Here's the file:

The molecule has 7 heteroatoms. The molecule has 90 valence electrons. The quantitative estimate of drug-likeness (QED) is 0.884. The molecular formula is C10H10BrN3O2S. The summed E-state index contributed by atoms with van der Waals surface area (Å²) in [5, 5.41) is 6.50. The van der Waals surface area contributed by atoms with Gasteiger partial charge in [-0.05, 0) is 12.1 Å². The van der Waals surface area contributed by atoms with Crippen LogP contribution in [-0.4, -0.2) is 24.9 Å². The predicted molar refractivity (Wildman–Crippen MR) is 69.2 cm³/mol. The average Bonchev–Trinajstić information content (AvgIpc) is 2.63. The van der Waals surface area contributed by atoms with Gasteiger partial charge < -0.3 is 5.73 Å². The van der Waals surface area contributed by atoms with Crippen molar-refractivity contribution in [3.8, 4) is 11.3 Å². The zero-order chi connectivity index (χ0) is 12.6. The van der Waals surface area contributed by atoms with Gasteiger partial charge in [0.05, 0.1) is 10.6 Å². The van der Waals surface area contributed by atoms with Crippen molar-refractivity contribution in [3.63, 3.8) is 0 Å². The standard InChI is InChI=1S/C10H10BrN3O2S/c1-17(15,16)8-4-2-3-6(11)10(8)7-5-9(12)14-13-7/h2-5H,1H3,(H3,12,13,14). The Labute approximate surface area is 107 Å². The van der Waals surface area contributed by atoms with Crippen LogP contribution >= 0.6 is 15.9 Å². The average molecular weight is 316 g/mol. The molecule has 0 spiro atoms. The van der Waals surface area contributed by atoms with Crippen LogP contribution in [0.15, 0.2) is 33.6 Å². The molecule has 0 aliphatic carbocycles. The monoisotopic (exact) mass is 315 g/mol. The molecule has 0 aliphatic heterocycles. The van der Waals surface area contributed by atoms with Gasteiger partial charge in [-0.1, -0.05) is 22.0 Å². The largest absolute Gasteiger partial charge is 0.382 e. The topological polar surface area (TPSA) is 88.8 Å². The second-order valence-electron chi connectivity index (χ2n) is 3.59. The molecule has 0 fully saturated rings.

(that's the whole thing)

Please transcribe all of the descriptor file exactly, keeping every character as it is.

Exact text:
The molecule has 7 heteroatoms. The molecule has 90 valence electrons. The quantitative estimate of drug-likeness (QED) is 0.884. The molecular formula is C10H10BrN3O2S. The summed E-state index contributed by atoms with van der Waals surface area (Å²) in [5, 5.41) is 6.50. The van der Waals surface area contributed by atoms with Gasteiger partial charge in [-0.05, 0) is 12.1 Å². The van der Waals surface area contributed by atoms with Crippen LogP contribution in [-0.4, -0.2) is 24.9 Å². The predicted molar refractivity (Wildman–Crippen MR) is 69.2 cm³/mol. The average Bonchev–Trinajstić information content (AvgIpc) is 2.63. The van der Waals surface area contributed by atoms with Gasteiger partial charge < -0.3 is 5.73 Å². The van der Waals surface area contributed by atoms with Crippen molar-refractivity contribution in [3.8, 4) is 11.3 Å². The zero-order chi connectivity index (χ0) is 12.6. The van der Waals surface area contributed by atoms with Gasteiger partial charge in [0.05, 0.1) is 10.6 Å². The van der Waals surface area contributed by atoms with Crippen molar-refractivity contribution in [3.63, 3.8) is 0 Å². The standard InChI is InChI=1S/C10H10BrN3O2S/c1-17(15,16)8-4-2-3-6(11)10(8)7-5-9(12)14-13-7/h2-5H,1H3,(H3,12,13,14). The Labute approximate surface area is 107 Å². The van der Waals surface area contributed by atoms with Crippen LogP contribution >= 0.6 is 15.9 Å². The average molecular weight is 316 g/mol. The molecule has 0 spiro atoms. The van der Waals surface area contributed by atoms with Crippen LogP contribution in [0.15, 0.2) is 33.6 Å². The molecule has 0 aliphatic carbocycles. The monoisotopic (exact) mass is 315 g/mol. The molecule has 0 aliphatic heterocycles. The van der Waals surface area contributed by atoms with Gasteiger partial charge in [-0.1, -0.05) is 22.0 Å². The largest absolute Gasteiger partial charge is 0.382 e. The topological polar surface area (TPSA) is 88.8 Å². The second-order valence-electron chi connectivity index (χ2n) is 3.59. The molecule has 0 fully saturated rings.